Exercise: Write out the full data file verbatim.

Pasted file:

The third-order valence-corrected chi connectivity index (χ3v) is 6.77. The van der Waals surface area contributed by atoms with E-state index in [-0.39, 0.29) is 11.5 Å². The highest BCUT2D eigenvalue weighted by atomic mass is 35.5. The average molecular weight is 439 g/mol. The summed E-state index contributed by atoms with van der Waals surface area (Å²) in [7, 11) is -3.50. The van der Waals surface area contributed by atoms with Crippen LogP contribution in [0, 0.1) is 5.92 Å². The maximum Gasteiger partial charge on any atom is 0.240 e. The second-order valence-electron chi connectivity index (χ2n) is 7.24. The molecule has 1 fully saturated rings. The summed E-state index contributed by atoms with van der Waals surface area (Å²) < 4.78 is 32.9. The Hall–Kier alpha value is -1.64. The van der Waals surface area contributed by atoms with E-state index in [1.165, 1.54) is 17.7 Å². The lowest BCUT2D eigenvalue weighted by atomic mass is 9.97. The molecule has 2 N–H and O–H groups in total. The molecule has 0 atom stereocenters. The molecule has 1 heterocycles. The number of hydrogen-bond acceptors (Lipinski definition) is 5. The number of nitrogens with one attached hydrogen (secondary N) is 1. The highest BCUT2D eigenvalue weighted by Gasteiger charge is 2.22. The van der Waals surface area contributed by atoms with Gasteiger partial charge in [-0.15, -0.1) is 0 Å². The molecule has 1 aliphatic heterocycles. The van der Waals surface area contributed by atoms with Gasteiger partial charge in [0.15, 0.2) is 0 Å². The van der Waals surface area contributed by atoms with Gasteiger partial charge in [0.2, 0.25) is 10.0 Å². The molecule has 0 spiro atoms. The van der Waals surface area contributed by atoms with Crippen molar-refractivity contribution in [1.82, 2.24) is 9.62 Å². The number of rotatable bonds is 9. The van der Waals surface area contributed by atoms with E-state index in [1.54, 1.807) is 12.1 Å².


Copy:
The third-order valence-corrected chi connectivity index (χ3v) is 6.77. The van der Waals surface area contributed by atoms with E-state index in [-0.39, 0.29) is 11.5 Å². The highest BCUT2D eigenvalue weighted by atomic mass is 35.5. The average molecular weight is 439 g/mol. The summed E-state index contributed by atoms with van der Waals surface area (Å²) in [7, 11) is -3.50. The van der Waals surface area contributed by atoms with Crippen LogP contribution in [0, 0.1) is 5.92 Å². The maximum Gasteiger partial charge on any atom is 0.240 e. The second-order valence-electron chi connectivity index (χ2n) is 7.24. The molecule has 1 fully saturated rings. The summed E-state index contributed by atoms with van der Waals surface area (Å²) < 4.78 is 32.9. The Hall–Kier alpha value is -1.64. The van der Waals surface area contributed by atoms with E-state index in [1.165, 1.54) is 17.7 Å². The lowest BCUT2D eigenvalue weighted by atomic mass is 9.97. The molecule has 2 N–H and O–H groups in total. The molecule has 0 atom stereocenters. The molecule has 1 heterocycles. The number of hydrogen-bond acceptors (Lipinski definition) is 5. The number of nitrogens with one attached hydrogen (secondary N) is 1. The highest BCUT2D eigenvalue weighted by Gasteiger charge is 2.22. The van der Waals surface area contributed by atoms with Gasteiger partial charge in [-0.15, -0.1) is 0 Å². The molecule has 1 aliphatic heterocycles. The van der Waals surface area contributed by atoms with Gasteiger partial charge in [0.15, 0.2) is 0 Å². The van der Waals surface area contributed by atoms with Gasteiger partial charge in [0.2, 0.25) is 10.0 Å². The molecule has 0 spiro atoms. The van der Waals surface area contributed by atoms with Crippen molar-refractivity contribution in [1.82, 2.24) is 9.62 Å². The number of rotatable bonds is 9. The van der Waals surface area contributed by atoms with E-state index in [1.54, 1.807) is 12.1 Å².